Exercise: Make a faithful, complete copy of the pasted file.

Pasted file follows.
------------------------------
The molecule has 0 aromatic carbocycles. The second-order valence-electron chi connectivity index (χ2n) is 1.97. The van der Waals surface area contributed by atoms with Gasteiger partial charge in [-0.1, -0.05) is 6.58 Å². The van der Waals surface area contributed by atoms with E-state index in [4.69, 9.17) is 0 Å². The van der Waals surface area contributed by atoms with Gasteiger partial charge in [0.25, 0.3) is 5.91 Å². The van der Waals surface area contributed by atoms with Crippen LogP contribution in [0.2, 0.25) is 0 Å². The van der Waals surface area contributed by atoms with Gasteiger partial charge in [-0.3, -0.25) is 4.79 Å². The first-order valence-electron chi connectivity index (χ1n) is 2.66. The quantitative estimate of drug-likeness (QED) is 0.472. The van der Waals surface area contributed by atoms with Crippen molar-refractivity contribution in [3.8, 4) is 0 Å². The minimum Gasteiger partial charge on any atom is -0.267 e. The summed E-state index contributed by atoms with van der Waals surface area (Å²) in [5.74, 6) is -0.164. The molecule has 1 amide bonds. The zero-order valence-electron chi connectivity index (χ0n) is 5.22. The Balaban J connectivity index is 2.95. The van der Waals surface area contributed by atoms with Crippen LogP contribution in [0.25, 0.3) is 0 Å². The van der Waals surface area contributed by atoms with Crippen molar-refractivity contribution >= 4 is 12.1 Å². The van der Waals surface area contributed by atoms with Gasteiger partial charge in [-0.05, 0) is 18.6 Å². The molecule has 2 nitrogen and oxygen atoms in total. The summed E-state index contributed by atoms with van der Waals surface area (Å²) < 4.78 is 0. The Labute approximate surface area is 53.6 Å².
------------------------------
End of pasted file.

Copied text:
The molecule has 0 aromatic carbocycles. The second-order valence-electron chi connectivity index (χ2n) is 1.97. The van der Waals surface area contributed by atoms with Gasteiger partial charge in [-0.1, -0.05) is 6.58 Å². The van der Waals surface area contributed by atoms with E-state index in [4.69, 9.17) is 0 Å². The van der Waals surface area contributed by atoms with Gasteiger partial charge in [0.25, 0.3) is 5.91 Å². The van der Waals surface area contributed by atoms with Crippen LogP contribution in [0.2, 0.25) is 0 Å². The van der Waals surface area contributed by atoms with Gasteiger partial charge in [-0.3, -0.25) is 4.79 Å². The first-order valence-electron chi connectivity index (χ1n) is 2.66. The quantitative estimate of drug-likeness (QED) is 0.472. The van der Waals surface area contributed by atoms with Crippen molar-refractivity contribution in [3.8, 4) is 0 Å². The minimum Gasteiger partial charge on any atom is -0.267 e. The summed E-state index contributed by atoms with van der Waals surface area (Å²) in [5.74, 6) is -0.164. The molecule has 1 amide bonds. The zero-order valence-electron chi connectivity index (χ0n) is 5.22. The Balaban J connectivity index is 2.95. The van der Waals surface area contributed by atoms with Crippen LogP contribution in [0.25, 0.3) is 0 Å². The van der Waals surface area contributed by atoms with Crippen molar-refractivity contribution >= 4 is 12.1 Å². The van der Waals surface area contributed by atoms with Gasteiger partial charge in [-0.05, 0) is 18.6 Å². The molecule has 2 nitrogen and oxygen atoms in total. The summed E-state index contributed by atoms with van der Waals surface area (Å²) < 4.78 is 0. The Labute approximate surface area is 53.6 Å².